How to attract hummingbirds and song birds
Posted in Healthy Home & Garden on May 2, 2014. Last modified on April 30, 2019. Read disclaimer.
Many birds that eat insects during most of the year rely on seeds or berries during the winter. Berry producing trees and shrubs are "winter survival" foods for some birds, such as the Eastern bluebird, which do not eat seeds. Seed heads left in flower beds will often attract small birds, as well. Of course, bird feeders attract many birds with black oil sunflower seeds being preferred by most species.
Consider keeping feeders up year around to keep songbirds in the yard. Many will eat insects in addition to the seeds, especially when they are feeding young.
Birds need water year-round. Running or dripping water is especially good for attracting them into the landscape. Birds will use shallow water for both drinking and bathing. Small birds often will not use bird baths that are more than 2 inches deep.
Birds need protection from the elements. Thick evergreen shrubs can be lifesavers for birds, especially during the winter. These shrubs are also used for nesting by many species. Tree cavities are used by a number of birds for nesting. Of course, man-made nest boxes are used by several songbird species for nesting as well as winter roosting.
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...and what helps to attract hummingbirds?
The most popular way to attract hummingbirds is to provide nectar in a feeder... and hummingbirds are attracted to the color red. For this reason, most commercially made hummingbird feeders have red on the feeding tubes, so your nectar does not need to be colored (in fact, the addition of red food coloring to the solution may be harmful to hummingbirds). If needed, stick red tape to feeder openings.
Use a special feed mix, or mix 1 part white granulated sugar with 4 parts boiling water. Dissolve sugar completely and allow to cool. Refrigerate unused portions. Clean feeders weekly with water/vinegar solution.
Avoid using honey solution in feeders, which tends to spoil quickly -- which can be harmful to hummingbirds.
To keep ants and stinging insects from the sugar-water solution, spread petroleum jelly on feeder openings and the feeder's chord or wire.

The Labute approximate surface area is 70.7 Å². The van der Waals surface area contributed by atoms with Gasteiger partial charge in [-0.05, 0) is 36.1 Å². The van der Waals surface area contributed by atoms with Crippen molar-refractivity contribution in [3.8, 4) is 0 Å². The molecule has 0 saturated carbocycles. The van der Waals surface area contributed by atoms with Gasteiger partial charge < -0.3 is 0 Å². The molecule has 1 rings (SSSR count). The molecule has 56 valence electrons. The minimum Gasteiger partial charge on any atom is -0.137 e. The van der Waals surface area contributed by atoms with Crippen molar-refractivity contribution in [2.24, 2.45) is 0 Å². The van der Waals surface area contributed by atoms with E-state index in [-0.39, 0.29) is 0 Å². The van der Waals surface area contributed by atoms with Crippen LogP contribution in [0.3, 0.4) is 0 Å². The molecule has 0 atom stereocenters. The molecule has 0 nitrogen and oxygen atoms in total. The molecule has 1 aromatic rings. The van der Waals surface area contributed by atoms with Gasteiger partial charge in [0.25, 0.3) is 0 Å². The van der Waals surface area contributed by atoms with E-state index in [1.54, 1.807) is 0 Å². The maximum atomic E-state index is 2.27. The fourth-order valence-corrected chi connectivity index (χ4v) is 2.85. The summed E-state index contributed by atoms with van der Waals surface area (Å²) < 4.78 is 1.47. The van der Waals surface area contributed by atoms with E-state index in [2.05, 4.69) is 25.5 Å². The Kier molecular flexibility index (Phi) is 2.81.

Position feeders in a sunny area where they will be sheltered from wind and, if possible, near flowers where hummingbirds already tend to feed.
- Flowers that will attract hummers are also beneficial. The flower nectar will provide vitamins and minerals not contained in the sugar-water. The birds will also eat small insects found in the flowers. Avoid using pesticides or herbicides in areas frequented by hummingbirds.
Landscaping for the birds
Autumn olive (Elaeagnus spp.)
Blackberry (Rhubus spp.)
Blueberry (Vaccinium corymbosum)
Elderberry (Sambucus canadensis)
Washington Hawthorn (Crataegus)
Serviceberry (Amelanchier arborea)
Flowering Dogwood (Comus florida)
Holly (llex spp.)
Oaks (Querqus spp.)
Sumac (Rhus spp.)
Cherry (Prunus spp.)
Plants That Provide Shelter
Cedar (Juniperus virginiana)
Leyland cypress (Cupressocyparis
Holly (llex spp.)
White pine (Pinus strobus)
Yew (Taxux spp.)
Privet (Ligustrum spp.)
Boxwood (Buxus spp.)
Trumpet creeper (Campsis
Fushia (Fushia triphylla)
Azaleas & Rhododendron
Trumpet Creeper, Honeysuckle, Yellow Jasmine & Clematis vines
Bee Balm (Monarda didyma)
Scarlet sage (Salvia splendens)
Butterfly bush (Buddleia davidii)
Cardinal flower (Lobelia cardinalis)
Coral bells (Heuchera sanguinea)
Red-hat-poker (Kniphofia uvaria)
Scarlet runner bean
Almost any red or orange flowers
Preventing birds from hitting windows
A concern for many bird lovers is how to prevent birds from injuring themselves when they fly into the windows of your home. And by attracting birds by providing shelter, food and water, as described above, we're increasing the possibility of having window collisions happen.
The Cornell Lab of Ornithology offers tips for how to prevent birds from hitting windows... though many of them, such as window decals, may disrupt your vision from within the house.
We have quite-a-few big windows at our house and had 4 bird injuries last fall and 1 this spring (migratory season apparently increases the likelihood of collisions). So, for around $25, we've now shielded a row of large windows without obstructing our view. And our solution is unnoticeable to passersby outside. See a photo, our shopping list and how we assembled the bird-protective net barrier for our windows.
Tips for Attracting Birds, Linda G. Blue, NC State University, Extension Agent Agriculture - Urban Horticulture, Buncombe County